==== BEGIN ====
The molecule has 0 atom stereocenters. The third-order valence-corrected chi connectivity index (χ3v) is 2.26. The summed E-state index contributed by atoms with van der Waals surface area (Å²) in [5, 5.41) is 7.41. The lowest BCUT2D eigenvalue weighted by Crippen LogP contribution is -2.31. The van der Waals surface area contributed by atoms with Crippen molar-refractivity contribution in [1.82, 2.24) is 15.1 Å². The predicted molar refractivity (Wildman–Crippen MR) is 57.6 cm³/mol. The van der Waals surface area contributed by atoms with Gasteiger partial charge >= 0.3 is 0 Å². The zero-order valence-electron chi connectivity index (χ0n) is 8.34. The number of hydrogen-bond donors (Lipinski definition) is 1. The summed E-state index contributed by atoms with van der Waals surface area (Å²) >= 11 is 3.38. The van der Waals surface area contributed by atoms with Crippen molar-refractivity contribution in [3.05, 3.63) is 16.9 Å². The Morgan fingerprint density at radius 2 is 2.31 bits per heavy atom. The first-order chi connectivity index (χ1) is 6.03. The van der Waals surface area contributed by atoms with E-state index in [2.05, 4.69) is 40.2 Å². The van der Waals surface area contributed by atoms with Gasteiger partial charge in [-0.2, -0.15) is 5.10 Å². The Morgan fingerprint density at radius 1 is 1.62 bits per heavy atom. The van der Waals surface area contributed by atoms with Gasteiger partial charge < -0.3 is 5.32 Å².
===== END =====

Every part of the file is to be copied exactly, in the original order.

The molecule has 0 atom stereocenters. The third-order valence-corrected chi connectivity index (χ3v) is 2.26. The summed E-state index contributed by atoms with van der Waals surface area (Å²) in [5, 5.41) is 7.41. The lowest BCUT2D eigenvalue weighted by Crippen LogP contribution is -2.31. The van der Waals surface area contributed by atoms with Crippen molar-refractivity contribution in [1.82, 2.24) is 15.1 Å². The predicted molar refractivity (Wildman–Crippen MR) is 57.6 cm³/mol. The van der Waals surface area contributed by atoms with Gasteiger partial charge >= 0.3 is 0 Å². The zero-order valence-electron chi connectivity index (χ0n) is 8.34. The number of hydrogen-bond donors (Lipinski definition) is 1. The summed E-state index contributed by atoms with van der Waals surface area (Å²) >= 11 is 3.38. The van der Waals surface area contributed by atoms with Crippen molar-refractivity contribution in [3.05, 3.63) is 16.9 Å². The Morgan fingerprint density at radius 2 is 2.31 bits per heavy atom. The first-order chi connectivity index (χ1) is 6.03. The van der Waals surface area contributed by atoms with E-state index in [2.05, 4.69) is 40.2 Å². The van der Waals surface area contributed by atoms with Gasteiger partial charge in [-0.2, -0.15) is 5.10 Å². The Morgan fingerprint density at radius 1 is 1.62 bits per heavy atom. The van der Waals surface area contributed by atoms with Gasteiger partial charge < -0.3 is 5.32 Å².